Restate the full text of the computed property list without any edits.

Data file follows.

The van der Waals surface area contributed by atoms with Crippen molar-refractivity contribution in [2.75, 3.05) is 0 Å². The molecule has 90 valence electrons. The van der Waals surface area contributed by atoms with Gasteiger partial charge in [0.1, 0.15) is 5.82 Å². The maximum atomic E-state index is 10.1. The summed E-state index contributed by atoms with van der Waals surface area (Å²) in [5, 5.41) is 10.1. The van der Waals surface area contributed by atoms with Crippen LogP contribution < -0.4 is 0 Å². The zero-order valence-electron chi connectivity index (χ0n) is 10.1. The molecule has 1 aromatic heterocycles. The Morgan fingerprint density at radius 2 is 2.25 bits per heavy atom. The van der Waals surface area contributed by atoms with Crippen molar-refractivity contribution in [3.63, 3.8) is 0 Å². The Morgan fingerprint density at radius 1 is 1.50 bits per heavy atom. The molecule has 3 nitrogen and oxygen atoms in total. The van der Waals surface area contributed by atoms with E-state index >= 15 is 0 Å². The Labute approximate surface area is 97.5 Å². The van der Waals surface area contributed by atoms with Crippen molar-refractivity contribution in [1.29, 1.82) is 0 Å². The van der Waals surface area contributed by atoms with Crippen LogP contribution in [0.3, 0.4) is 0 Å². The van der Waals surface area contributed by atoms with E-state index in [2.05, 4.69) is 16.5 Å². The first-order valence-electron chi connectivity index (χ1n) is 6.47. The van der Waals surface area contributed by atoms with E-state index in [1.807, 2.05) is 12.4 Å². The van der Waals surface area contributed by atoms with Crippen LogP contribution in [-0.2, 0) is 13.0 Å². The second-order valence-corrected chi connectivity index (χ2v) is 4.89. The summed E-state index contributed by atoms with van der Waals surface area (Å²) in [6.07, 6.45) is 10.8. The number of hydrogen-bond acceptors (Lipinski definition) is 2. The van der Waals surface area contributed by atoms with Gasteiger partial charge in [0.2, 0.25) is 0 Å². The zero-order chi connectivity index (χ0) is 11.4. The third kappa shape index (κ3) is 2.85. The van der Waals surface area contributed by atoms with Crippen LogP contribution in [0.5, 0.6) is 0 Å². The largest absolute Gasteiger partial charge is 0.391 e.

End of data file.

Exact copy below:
The van der Waals surface area contributed by atoms with Crippen molar-refractivity contribution in [2.75, 3.05) is 0 Å². The molecule has 90 valence electrons. The van der Waals surface area contributed by atoms with Gasteiger partial charge in [0.1, 0.15) is 5.82 Å². The maximum atomic E-state index is 10.1. The summed E-state index contributed by atoms with van der Waals surface area (Å²) in [5, 5.41) is 10.1. The van der Waals surface area contributed by atoms with Crippen LogP contribution < -0.4 is 0 Å². The zero-order valence-electron chi connectivity index (χ0n) is 10.1. The molecule has 1 aromatic heterocycles. The Morgan fingerprint density at radius 2 is 2.25 bits per heavy atom. The van der Waals surface area contributed by atoms with Crippen molar-refractivity contribution in [3.63, 3.8) is 0 Å². The Morgan fingerprint density at radius 1 is 1.50 bits per heavy atom. The molecule has 3 nitrogen and oxygen atoms in total. The van der Waals surface area contributed by atoms with E-state index >= 15 is 0 Å². The Labute approximate surface area is 97.5 Å². The van der Waals surface area contributed by atoms with Crippen molar-refractivity contribution in [1.29, 1.82) is 0 Å². The van der Waals surface area contributed by atoms with Crippen LogP contribution in [0.3, 0.4) is 0 Å². The van der Waals surface area contributed by atoms with E-state index in [2.05, 4.69) is 16.5 Å². The first-order valence-electron chi connectivity index (χ1n) is 6.47. The van der Waals surface area contributed by atoms with E-state index in [1.807, 2.05) is 12.4 Å². The van der Waals surface area contributed by atoms with Crippen LogP contribution in [-0.2, 0) is 13.0 Å². The second-order valence-corrected chi connectivity index (χ2v) is 4.89. The summed E-state index contributed by atoms with van der Waals surface area (Å²) in [6.07, 6.45) is 10.8. The number of hydrogen-bond acceptors (Lipinski definition) is 2. The van der Waals surface area contributed by atoms with Gasteiger partial charge in [0.2, 0.25) is 0 Å². The zero-order chi connectivity index (χ0) is 11.4. The third kappa shape index (κ3) is 2.85. The van der Waals surface area contributed by atoms with Crippen LogP contribution in [0.5, 0.6) is 0 Å². The largest absolute Gasteiger partial charge is 0.391 e.